- Aust Prescr 2005;28:130-1
- 1 October 2005
- DOI: 10.18773/austprescr.2005.099
Some of the views expressed in the following notes on newly approved products should be regarded as preliminary, as there may have been limited published data at the time of publication, and little experience in Australia of their safety or efficacy. However, the Editorial Executive Committee believes that comments made in good faith at an early stage may still be of value. Before new drugs are prescribed, the Committee believes it is important that more detailed information is obtained from the manufacturer's approved product information, a drug information centre or some other appropriate source.
Levemir FlexPen (Novo Nordisk)
3 mL cartridges containing 100 U/mL
Approved indication: diabetes mellitus
Australian Medicines Handbook section 10.1.1
Analogues of insulin enable patients with diabetes to be treated with regimens that follow the pattern of normal insulin secretion.1 Insulin detemir is a soluble analogue designed to provide the basal requirements for insulin.
The genetically engineered molecule has a fatty acid side chain which delays absorption and degradation. Insulin detemir is active for 3-14 hours after subcutaneous injection. Depending on the dose, the duration of action can extend to 24 hours, so some patients can manage with a single daily dose.
An open-label study compared insulin detemir with the intermediate acting NPH insulin. The 56 patients, with type 1 diabetes, used one insulin at night for six weeks then switched over to the other insulin. Larger doses of insulin detemir were required to maintain good glycaemic control and serum glucose concentrations were higher for the first few hours after a dose. During the last week of treatment, hypoglycaemia occurred in 60% of the patients injecting insulin detemir and 77% of those injecting NPH insulin.2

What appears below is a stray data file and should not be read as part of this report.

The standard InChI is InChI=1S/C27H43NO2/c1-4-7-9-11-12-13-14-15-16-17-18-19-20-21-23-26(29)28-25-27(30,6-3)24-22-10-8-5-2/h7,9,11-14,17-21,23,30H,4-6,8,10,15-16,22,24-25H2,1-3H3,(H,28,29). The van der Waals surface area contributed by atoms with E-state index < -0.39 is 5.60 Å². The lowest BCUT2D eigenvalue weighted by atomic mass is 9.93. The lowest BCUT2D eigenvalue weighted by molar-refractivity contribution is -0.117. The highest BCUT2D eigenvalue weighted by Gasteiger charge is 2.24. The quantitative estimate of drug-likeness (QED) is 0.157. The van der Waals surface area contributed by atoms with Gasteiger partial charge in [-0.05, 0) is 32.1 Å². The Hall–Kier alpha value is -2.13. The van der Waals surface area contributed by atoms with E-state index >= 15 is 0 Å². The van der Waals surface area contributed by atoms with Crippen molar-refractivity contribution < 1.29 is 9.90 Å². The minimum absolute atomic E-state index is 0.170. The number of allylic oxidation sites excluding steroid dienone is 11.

A larger study compared twice-daily doses of the two insulins. After 16 weeks, the 267 patients given insulin detemir had a lower fasting blood glucose than the 124 patients who had taken NPH insulin. The mean concentration of glycated haemoglobin (HbA1c) decreased slightly more in patients given insulin detemir (mean difference between groups 0.18%).3
Studies lasting up to a year show that the effect of insulin detemir on HbA1c is equivalent to the effect of NPH insulin.
As insulin detemir only gradually reduces blood glucose during the night, nocturnal hypoglycaemia is less likely than with NPH insulin. However, there are no significant differences in the frequency of major hypoglycaemia.2
To achieve good glycaemic control, patients taking insulin detemir for their basal requirements should also be prescribed a short-acting insulin. Although insulin detemir has been studied in type 2 diabetes it is not currently approved for this indication unless there is no longer a response to oral hypoglycaemic drugs.
The activity profile of insulin detemir may have some advantages over older insulins. It is unknown if this difference will actually improve the outcomes for patients.